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Review: Reworked 'Side Show' puts gripping emotion in the main tent

The musical 'Side Show' flopped on Broadway in 1997 but won an enduring audience. Bill Condon enters the scene to relaunch the musical. Not all problems are solved, but there's power aplenty.

November 19, 2013|By Charles McNulty, Los Angeles Times Theater Critic
  • Emily Padgett, left, Erin Davie and Manoel Felciano in a scene from "Side Show."
Emily Padgett, left, Erin Davie and Manoel Felciano in a scene from "Side… (Kevin Berne )

LA JOLLA — — When "Side Show" first appeared on Broadway in 1997, the critics had plenty of nice things to say but audiences weren't rushing out in droves to see a musical about conjoined twins. The show closed after 91 performances.

But this musical by Bill Russell (book and lyrics) and "Dreamgirls" composer Henry Krieger (music) has been haunted by its unrealized potential. A cult favorite that many musical theater aficionados feel deserves another crack at the big time, the show has just gotten a major overhaul at La Jolla Playhouse in a co-production with the John F. Kennedy Center for the Performing Arts.

This retooled version doesn't solve all the musical's problems, but it capitalizes on the lurid showbiz milieu and it powerfully magnifies the heart of this more or less true tale of the Hilton sisters, "Siamese twins" who became a vaudeville sensation. 

The book needs another round of revisions, and the best songs in the extensively refurbished score are still the old ones, but it's a pleasure to encounter a musical that is too emotionally rich to be consigned to oblivion. 

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Directed by Bill Condon, who adapted and directed the movie version of "Dreamgirls" and therefore knows his way around a Krieger melody, the production has the flash and velocity of a Hollywood motion picture. The Broadway production was criticized for being skimpy, but while David Rockwell's scenic design keeps the trappings fleet and spare, the dazzling lighting of Jules Fisher and Peggy Eisenhauer charges the atmosphere with the swirling energy of an extravaganza.

At the center of this spectacle are two demurely attractive young women literally joined at the hip. Daisy (Emily Padgett) and Violet (Erin Davie) Hilton started off as a carnival attraction in the early 20th century and became legit headliners looking for the same thing reality TV stars want today — money, fame and (ah, there's the rub) a happily married life just like ordinary people, whoever they may be.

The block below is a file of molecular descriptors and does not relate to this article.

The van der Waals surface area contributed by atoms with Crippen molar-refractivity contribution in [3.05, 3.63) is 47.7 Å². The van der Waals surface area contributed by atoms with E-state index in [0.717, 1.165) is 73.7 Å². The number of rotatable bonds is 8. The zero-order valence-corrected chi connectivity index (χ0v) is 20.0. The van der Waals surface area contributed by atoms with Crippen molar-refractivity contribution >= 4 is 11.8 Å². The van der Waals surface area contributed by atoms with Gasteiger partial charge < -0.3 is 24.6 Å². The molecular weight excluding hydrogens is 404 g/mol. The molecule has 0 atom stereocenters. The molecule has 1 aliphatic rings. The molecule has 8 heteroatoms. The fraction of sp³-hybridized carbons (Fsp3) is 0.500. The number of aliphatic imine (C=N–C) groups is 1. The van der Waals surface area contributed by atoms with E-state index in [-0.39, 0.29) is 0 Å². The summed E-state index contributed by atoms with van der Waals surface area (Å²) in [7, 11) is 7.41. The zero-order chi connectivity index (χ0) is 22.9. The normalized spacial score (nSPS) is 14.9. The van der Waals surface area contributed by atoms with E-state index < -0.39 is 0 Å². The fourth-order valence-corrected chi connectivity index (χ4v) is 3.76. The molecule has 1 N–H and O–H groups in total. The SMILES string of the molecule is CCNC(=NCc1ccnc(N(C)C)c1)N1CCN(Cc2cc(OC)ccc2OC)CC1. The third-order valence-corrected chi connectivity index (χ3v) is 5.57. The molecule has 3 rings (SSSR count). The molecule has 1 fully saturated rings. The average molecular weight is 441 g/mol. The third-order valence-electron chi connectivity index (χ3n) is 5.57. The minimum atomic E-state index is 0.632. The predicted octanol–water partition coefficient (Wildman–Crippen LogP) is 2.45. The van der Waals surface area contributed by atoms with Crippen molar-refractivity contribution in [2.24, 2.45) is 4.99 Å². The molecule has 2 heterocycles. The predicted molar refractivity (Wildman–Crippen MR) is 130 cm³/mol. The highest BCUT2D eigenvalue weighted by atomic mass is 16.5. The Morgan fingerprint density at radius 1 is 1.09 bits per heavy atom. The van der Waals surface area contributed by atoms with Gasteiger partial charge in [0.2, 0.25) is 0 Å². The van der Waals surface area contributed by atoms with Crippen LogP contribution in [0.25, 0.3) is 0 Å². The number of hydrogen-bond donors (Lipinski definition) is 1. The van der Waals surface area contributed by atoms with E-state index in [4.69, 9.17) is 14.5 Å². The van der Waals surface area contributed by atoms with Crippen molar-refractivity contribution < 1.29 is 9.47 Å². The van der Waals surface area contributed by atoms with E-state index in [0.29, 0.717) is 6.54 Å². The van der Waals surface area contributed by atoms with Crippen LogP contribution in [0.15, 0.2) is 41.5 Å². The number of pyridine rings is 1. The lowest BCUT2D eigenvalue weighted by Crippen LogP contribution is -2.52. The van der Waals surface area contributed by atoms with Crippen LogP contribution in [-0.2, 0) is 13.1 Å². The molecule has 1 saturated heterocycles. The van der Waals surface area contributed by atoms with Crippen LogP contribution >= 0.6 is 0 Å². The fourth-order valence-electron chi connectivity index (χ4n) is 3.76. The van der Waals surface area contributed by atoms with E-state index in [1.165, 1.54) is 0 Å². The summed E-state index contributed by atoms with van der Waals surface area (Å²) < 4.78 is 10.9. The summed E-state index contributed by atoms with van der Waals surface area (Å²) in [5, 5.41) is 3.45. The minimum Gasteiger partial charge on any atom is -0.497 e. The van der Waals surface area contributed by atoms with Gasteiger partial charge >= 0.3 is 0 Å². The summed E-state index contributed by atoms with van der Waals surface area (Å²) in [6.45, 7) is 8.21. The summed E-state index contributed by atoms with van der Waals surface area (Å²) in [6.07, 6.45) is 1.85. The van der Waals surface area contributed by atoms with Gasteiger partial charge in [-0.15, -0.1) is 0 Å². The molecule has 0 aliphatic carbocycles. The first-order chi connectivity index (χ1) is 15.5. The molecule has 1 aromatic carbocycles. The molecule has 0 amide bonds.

The opening number, "Come Look at the Freaks," introduces us to the circus oddities working alongside the sisters while setting up the peculiar nature of a musical that wants to find the universal sentiment about love and self-acceptance in the strangest of milieus. 

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Sir (Robert Joy), the villainous impresario who browbeats his "attractions," insists that the performers sell their own freakishness: "Come see God's mistakes / The freaks God forsakes / Take a look at exotic creatures / Their mangled features / The mess God makes."

Life changes for the sisters when Terry Connor (Manoel Felciano) and Buddy Foster (Matthew Hydzik) catch them perform. Terry wants to take their act to vaudeville and promises to set them free from their abusive overlord at the side show who happens to also be their legal guardian. Buddy is the song-and-dance man charged with working a miracle.

The book has been supplemented with additional material by Condon, who won an Oscar for his screenplay for "Gods and Monsters" and was nominated for his screenplay for "Chicago," but the evolving relationships between Terry and Daisy and Buddy and Violet are fuzzily drawn.

Part of this is the sheer complication of the characters. Buddy genuinely loves shy and modest Violet, but he's a closeted homosexual. Terry fancies extroverted and ambitious Daisy, but he doesn't want to share her with her sibling. 

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Yet there's something sketchy about the motives of Terry and Buddy, who are initially looking to make a buck off the sisters. Jake (David St. Louis), the side show's "Cannibal King" who is Daisy and Violet's self-appointed protector, eyes these two smooth-talking gentlemen warily, warning the girls to watch their step in the rousing number "The Devil You Know." He's jealous, but his suspicions aren't ungrounded.

The issue here isn't that Terry and Buddy are a confusing mix of con game and sweetness but that the ambiguity isn't well plotted.

Complicating matters further is Jake's passionate yearning for Violet. He offers the sister an answer to their song "Who Will Love Me as I Am?", the ravishing number that concludes the musical's first act and expresses the show's grand theme. But racial prejudice toward a black man turns out to be entrenched even among those who are victims of other forms of bigotry.

The complexity is laudable but could be handled more adroitly. Condon's production has more success with clarifying the internal conflict of the sisters, who long for a love of their own, though not if it means having to become completely separate individuals.

As romances go, "Side Show" is several standard deviations from the norm, but the contradictions besetting Daisy and Violet are relatable all the same.

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